ncforecaster89 wrote:Dave C wrote:Micheal had such a tight eyewall, about 5 miles thick. A strong feeder band that wrapped around the east side merged with the north side of the eyewall causing a kind of double whammy in Panama City. I also think the lowest pressure may have been east of the center of the eye as a station in Mexico beach measured 920 mb.
Hi Dave! I may be unaware of a station in Mexico Beach that you’re referring to that recorded a pressure of 920 mb. That said, I am aware of the FCMP tower T3 that recorded a 920 mb pressure by Tyndall AFB. That measurement was observed just W of the center, as the eye moved ashore between Tyndall AFB and Mexico Beach. In addition, there was a 925 mb reading captured at the Mexico Beach pier by the USGS. I’m guessing the 920 mb pressure you noted was the same one taken at Tyndall. If not, or know of any other Mexico Beach stations, I’d love to know about them, as,well.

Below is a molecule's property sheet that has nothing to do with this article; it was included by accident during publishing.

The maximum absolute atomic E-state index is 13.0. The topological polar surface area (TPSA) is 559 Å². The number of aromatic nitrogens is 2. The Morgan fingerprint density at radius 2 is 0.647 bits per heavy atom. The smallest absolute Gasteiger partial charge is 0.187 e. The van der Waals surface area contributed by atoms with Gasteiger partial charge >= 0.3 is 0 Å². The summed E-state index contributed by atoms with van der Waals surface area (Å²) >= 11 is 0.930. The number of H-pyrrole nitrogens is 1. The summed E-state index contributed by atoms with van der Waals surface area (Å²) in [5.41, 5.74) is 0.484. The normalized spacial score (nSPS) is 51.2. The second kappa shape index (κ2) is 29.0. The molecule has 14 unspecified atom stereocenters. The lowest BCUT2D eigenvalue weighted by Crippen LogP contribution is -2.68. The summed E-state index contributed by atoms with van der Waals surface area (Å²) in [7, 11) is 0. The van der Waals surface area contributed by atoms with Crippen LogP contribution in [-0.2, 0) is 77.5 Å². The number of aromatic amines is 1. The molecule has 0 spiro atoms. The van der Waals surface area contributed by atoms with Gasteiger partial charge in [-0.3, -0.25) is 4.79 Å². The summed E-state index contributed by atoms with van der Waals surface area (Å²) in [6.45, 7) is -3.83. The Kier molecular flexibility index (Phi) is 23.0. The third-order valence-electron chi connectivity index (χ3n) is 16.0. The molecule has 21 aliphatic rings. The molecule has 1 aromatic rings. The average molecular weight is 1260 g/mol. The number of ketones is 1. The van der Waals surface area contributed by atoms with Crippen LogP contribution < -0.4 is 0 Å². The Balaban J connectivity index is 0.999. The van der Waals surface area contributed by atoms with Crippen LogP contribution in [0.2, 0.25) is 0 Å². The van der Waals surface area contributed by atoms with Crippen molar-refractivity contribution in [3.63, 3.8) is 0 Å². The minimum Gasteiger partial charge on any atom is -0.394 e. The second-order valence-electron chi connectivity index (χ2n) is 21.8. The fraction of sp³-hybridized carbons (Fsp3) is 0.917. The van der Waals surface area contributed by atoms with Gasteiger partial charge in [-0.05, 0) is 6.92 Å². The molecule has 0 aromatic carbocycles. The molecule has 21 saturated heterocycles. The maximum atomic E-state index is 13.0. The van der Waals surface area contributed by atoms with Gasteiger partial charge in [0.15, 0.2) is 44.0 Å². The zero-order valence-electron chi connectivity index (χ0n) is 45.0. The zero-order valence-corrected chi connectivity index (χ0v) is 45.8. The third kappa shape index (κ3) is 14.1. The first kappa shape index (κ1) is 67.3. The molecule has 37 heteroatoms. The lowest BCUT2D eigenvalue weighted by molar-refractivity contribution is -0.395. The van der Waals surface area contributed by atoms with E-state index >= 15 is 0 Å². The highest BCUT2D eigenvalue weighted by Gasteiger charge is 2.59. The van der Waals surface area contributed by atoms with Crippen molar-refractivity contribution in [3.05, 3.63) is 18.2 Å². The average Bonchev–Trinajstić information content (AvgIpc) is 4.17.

I’ll add that two other chasers measured a lowest pressure of 944 mb, just 1.5 nm ENE of the 925 mb reading at the pier, in NE Mexico Beach. A couple other chasers recorded pressures around 923 mb in Callaway at the western edge of the eye. It’s important to note that Callaway is farther inland of the immediate coast, where even that same portion of the eye likely had a slightly lower pressure at the point it intersected the shoreline.
All of this data, in combination with Recon obs just prior to landfall, suggest that Michael had a lowest central pressure below the current operational figure of 919 mb...likely around 916-917 mb. Back to your initial point, you’re correct to note that the minimum central pressure isn’t always located at the absolute center point of the eye.
On this board as Micheal was moving onshore someone reported a 920 at Mexico beach weather station. I'm not sure of exactly where in Mexico beach it was though. It's on page 175 of the Micheal thread. I believe it was a weatherflow station.Also on page 172 someone posted a map showing stations location.